I first read Against a Dark Background in the early 90s and remember being completely blown away by it. And so as I re-read the novel in a fit of nostalgia, there was an interesting dialogue in my head regarding what about it had so captivated me at its first reading. Ironically, there was not so much captivation this time around, which is not to say that Against a Dark Background is not a good book. Instead, I think the last 15 years have changed the reader a great deal.
I can see the elements that did fire my imagination at the first reading. For instance, there is the nonchalance with which Banks writes. The reader is thrown into a mysterious alien world (though populated in most part by humans) and little explanation is given to the setting. Some historical background is provided, but even that is somewhat obscured by allusions to a shared history that the reader is assumed to have. Names and references are tossed about in description and action as though the reader is native to the world and time, which has the effect of completely immersing the reader. Banks practices it in broad strokes, only moving away from it to describe the world-plant of Miykenns. In fact, I was so thrilled with my first reading that I didn’t miss this parting of the veil, and now the fairly standard narrative technique which resorts to exposition in the Miykenns passages really stands out compared to the rest of the book. When I first read this novel, it was most likely the first time I had come across this type of narration. Evidence that I appreciated it is in the list of my favorite writers of the moment, most of whom have practiced this style somewhere in their writing. Reading Background a second time, I appreciate it but am not awed at it as I was when I was first exposed to it.
Another element that I more deeply appreciate is the picaresque, wandering nature of the plot itself. Banks teases the reader with the idea that this is going to be something like the classic fantasy pattern: recover the artifact and save the princess. And much like those fantasies, the process of finding and retrieving the artifact is never so easy as it appears when it is laid out in such a linear fashion. And in this case, Lady Sharrow and her team move throughout a solar system in order to pick up the clues necessary for them to recover the sole remaining Lazy Gun. Even here, Banks plays with the trope of the magical weapon: the Lazy Gun is an artifact of an unknown type, an apparently sentient weapon capable of destroying whatever it is pointed at while deploying a very sarcastic sense of humor. Aim it at a person, and perhaps an anvil will fall out of the sky on their head, or an animated set of jaws will snap through the victim’s neck before disappearing. Aim it at a ship, and perhaps the ship will suddenly find itself torpedoed or swept away by an unexpected tsunami. Attempts to discover the nature of other Lazy Guns have ended up with the destruction of cities, so its exact nature can never be known.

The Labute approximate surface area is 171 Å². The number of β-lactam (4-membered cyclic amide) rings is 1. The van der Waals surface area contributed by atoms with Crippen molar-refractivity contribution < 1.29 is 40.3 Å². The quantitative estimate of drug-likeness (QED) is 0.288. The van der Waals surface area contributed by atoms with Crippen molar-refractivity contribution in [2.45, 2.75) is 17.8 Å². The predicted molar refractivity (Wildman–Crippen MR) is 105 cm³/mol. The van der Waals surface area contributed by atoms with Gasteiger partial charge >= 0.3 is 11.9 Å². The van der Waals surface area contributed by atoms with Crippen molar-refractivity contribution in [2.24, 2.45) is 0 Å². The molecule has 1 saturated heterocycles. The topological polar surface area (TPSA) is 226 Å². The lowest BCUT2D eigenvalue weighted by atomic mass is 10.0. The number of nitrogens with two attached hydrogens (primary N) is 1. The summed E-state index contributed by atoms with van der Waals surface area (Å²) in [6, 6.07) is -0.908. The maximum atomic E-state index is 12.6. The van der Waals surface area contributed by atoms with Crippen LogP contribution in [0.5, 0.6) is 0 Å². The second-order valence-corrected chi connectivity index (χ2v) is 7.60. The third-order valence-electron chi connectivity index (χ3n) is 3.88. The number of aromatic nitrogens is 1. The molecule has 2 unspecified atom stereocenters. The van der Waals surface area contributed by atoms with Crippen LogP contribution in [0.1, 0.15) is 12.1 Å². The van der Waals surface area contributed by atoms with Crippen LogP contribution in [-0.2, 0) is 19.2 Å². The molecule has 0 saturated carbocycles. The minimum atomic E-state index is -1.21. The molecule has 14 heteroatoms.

At any rate, the novel appears to wander as the quest is followed. This appearance is enhanced by the narrative style—maybe the team really is traveling in a straight line, but if we don’t know the names of the cities or have a map of the world, we can never really know. This really was the first time I can remember reading a quest being so creatively deconstructed, such that later different deconstructions of the fantasy genre feel more natural to me and are no surprise.
One element I may not have noticed so much when I first read the novel is the powerful physical descriptions that Banks provides. There is little in the way of internal dialogue in Background, so the novel is made up action, dialogue, or description—and of those, only description gives a writer a lot of space to play with the language: “A cold, keen wind cut out of a sky the color of verdigris. The sun dangled like a hopeless bauble dispensing thin amounts of light. Leeward, the dark train of a departing storm trailed its snowy skirts high into the swiveling tides of light.” Banks has powerful evocative moments like this scattered throughout Background, and I suspect that my reading and own writing helps me to see those moments more clearly than I would have fifteen years ago.
Against a Dark Background really shook me up when I first read it, opening my eyes to a different, more modern kind of writing. Since then, its power has been eclipsed by other even better books, including a few from the same author. But like returning home after many years, re-reading Background has provided me with the opportunity to see my own roots with a less biased view. And while I recognize it, warts and all, I also recognize that it’s still a good solid book, a precursor and perhaps forerunner of the good speculative fiction I have enjoyed reading in the fifteen years since.